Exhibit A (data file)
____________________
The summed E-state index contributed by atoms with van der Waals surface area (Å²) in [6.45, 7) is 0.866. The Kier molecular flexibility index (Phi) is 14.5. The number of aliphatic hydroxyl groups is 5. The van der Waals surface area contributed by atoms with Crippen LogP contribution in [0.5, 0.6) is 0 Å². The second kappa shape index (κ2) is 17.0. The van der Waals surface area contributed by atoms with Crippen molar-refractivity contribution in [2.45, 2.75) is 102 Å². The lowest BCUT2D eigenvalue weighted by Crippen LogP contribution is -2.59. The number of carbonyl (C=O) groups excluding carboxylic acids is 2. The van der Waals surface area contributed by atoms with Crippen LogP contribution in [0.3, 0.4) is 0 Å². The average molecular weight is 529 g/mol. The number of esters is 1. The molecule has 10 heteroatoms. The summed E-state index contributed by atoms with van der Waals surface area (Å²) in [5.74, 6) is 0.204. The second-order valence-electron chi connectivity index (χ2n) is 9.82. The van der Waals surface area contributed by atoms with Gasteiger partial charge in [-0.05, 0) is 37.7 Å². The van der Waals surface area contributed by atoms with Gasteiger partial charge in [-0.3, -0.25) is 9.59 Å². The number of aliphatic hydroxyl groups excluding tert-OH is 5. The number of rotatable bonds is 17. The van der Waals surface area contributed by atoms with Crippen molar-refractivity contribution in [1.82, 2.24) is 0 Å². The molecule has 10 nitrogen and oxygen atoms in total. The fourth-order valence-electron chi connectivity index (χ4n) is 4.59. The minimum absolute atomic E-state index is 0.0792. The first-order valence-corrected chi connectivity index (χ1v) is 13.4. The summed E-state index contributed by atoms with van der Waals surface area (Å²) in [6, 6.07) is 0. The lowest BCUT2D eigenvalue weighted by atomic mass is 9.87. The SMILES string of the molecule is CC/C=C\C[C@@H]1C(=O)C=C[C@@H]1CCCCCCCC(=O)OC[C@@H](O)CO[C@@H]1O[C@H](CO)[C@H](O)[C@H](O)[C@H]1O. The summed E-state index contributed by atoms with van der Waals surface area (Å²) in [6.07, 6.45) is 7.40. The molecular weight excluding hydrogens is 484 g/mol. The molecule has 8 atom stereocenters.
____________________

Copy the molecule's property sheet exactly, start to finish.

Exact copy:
The summed E-state index contributed by atoms with van der Waals surface area (Å²) in [6.45, 7) is 0.866. The Kier molecular flexibility index (Phi) is 14.5. The number of aliphatic hydroxyl groups is 5. The van der Waals surface area contributed by atoms with Crippen LogP contribution in [0.5, 0.6) is 0 Å². The second kappa shape index (κ2) is 17.0. The van der Waals surface area contributed by atoms with Crippen molar-refractivity contribution in [2.45, 2.75) is 102 Å². The lowest BCUT2D eigenvalue weighted by Crippen LogP contribution is -2.59. The number of carbonyl (C=O) groups excluding carboxylic acids is 2. The van der Waals surface area contributed by atoms with Crippen LogP contribution in [0.3, 0.4) is 0 Å². The average molecular weight is 529 g/mol. The number of esters is 1. The molecule has 10 heteroatoms. The summed E-state index contributed by atoms with van der Waals surface area (Å²) in [5.74, 6) is 0.204. The second-order valence-electron chi connectivity index (χ2n) is 9.82. The van der Waals surface area contributed by atoms with Gasteiger partial charge in [-0.05, 0) is 37.7 Å². The van der Waals surface area contributed by atoms with Gasteiger partial charge in [-0.3, -0.25) is 9.59 Å². The number of aliphatic hydroxyl groups excluding tert-OH is 5. The number of rotatable bonds is 17. The van der Waals surface area contributed by atoms with Crippen molar-refractivity contribution in [1.82, 2.24) is 0 Å². The molecule has 10 nitrogen and oxygen atoms in total. The fourth-order valence-electron chi connectivity index (χ4n) is 4.59. The minimum absolute atomic E-state index is 0.0792. The first-order valence-corrected chi connectivity index (χ1v) is 13.4. The summed E-state index contributed by atoms with van der Waals surface area (Å²) in [6, 6.07) is 0. The lowest BCUT2D eigenvalue weighted by atomic mass is 9.87. The SMILES string of the molecule is CC/C=C\C[C@@H]1C(=O)C=C[C@@H]1CCCCCCCC(=O)OC[C@@H](O)CO[C@@H]1O[C@H](CO)[C@H](O)[C@H](O)[C@H]1O. The summed E-state index contributed by atoms with van der Waals surface area (Å²) in [6.07, 6.45) is 7.40. The molecular weight excluding hydrogens is 484 g/mol. The molecule has 8 atom stereocenters.